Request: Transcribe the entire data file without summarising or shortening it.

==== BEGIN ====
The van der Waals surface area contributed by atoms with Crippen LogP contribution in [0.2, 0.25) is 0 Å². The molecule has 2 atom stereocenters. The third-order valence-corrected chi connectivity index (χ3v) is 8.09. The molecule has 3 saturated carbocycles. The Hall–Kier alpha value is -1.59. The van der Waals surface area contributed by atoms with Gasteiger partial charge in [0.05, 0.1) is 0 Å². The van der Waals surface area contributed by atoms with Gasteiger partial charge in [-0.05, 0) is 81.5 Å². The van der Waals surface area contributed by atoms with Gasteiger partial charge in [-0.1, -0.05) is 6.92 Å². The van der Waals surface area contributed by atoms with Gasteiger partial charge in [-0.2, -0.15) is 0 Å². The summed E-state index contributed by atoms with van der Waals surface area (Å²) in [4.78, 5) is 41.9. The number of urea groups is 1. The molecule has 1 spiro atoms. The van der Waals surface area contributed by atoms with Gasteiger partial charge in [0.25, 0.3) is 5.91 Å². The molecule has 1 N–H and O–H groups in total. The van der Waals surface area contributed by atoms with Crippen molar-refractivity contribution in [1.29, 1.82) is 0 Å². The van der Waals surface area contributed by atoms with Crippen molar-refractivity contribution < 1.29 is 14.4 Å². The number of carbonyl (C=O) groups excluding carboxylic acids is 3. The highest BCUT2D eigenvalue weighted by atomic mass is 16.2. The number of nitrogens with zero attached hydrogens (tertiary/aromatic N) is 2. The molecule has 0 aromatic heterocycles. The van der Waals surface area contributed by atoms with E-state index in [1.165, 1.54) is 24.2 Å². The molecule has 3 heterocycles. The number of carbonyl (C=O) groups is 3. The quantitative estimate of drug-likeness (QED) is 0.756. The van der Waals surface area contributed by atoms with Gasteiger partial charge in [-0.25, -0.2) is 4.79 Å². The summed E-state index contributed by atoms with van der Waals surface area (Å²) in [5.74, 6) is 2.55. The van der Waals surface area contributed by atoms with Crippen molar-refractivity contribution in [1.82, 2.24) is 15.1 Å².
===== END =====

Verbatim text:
The van der Waals surface area contributed by atoms with Crippen LogP contribution in [0.2, 0.25) is 0 Å². The molecule has 2 atom stereocenters. The third-order valence-corrected chi connectivity index (χ3v) is 8.09. The molecule has 3 saturated carbocycles. The Hall–Kier alpha value is -1.59. The van der Waals surface area contributed by atoms with Gasteiger partial charge in [0.05, 0.1) is 0 Å². The van der Waals surface area contributed by atoms with Gasteiger partial charge in [-0.05, 0) is 81.5 Å². The van der Waals surface area contributed by atoms with Gasteiger partial charge in [-0.1, -0.05) is 6.92 Å². The van der Waals surface area contributed by atoms with Gasteiger partial charge in [-0.2, -0.15) is 0 Å². The summed E-state index contributed by atoms with van der Waals surface area (Å²) in [4.78, 5) is 41.9. The number of urea groups is 1. The molecule has 1 spiro atoms. The van der Waals surface area contributed by atoms with Gasteiger partial charge in [0.25, 0.3) is 5.91 Å². The molecule has 1 N–H and O–H groups in total. The van der Waals surface area contributed by atoms with Crippen molar-refractivity contribution in [1.29, 1.82) is 0 Å². The van der Waals surface area contributed by atoms with Crippen molar-refractivity contribution < 1.29 is 14.4 Å². The number of carbonyl (C=O) groups excluding carboxylic acids is 3. The highest BCUT2D eigenvalue weighted by atomic mass is 16.2. The number of nitrogens with zero attached hydrogens (tertiary/aromatic N) is 2. The molecule has 0 aromatic heterocycles. The van der Waals surface area contributed by atoms with E-state index in [1.165, 1.54) is 24.2 Å². The molecule has 3 heterocycles. The number of carbonyl (C=O) groups is 3. The quantitative estimate of drug-likeness (QED) is 0.756. The van der Waals surface area contributed by atoms with Gasteiger partial charge in [-0.25, -0.2) is 4.79 Å². The summed E-state index contributed by atoms with van der Waals surface area (Å²) in [5.74, 6) is 2.55. The van der Waals surface area contributed by atoms with Crippen molar-refractivity contribution in [1.82, 2.24) is 15.1 Å².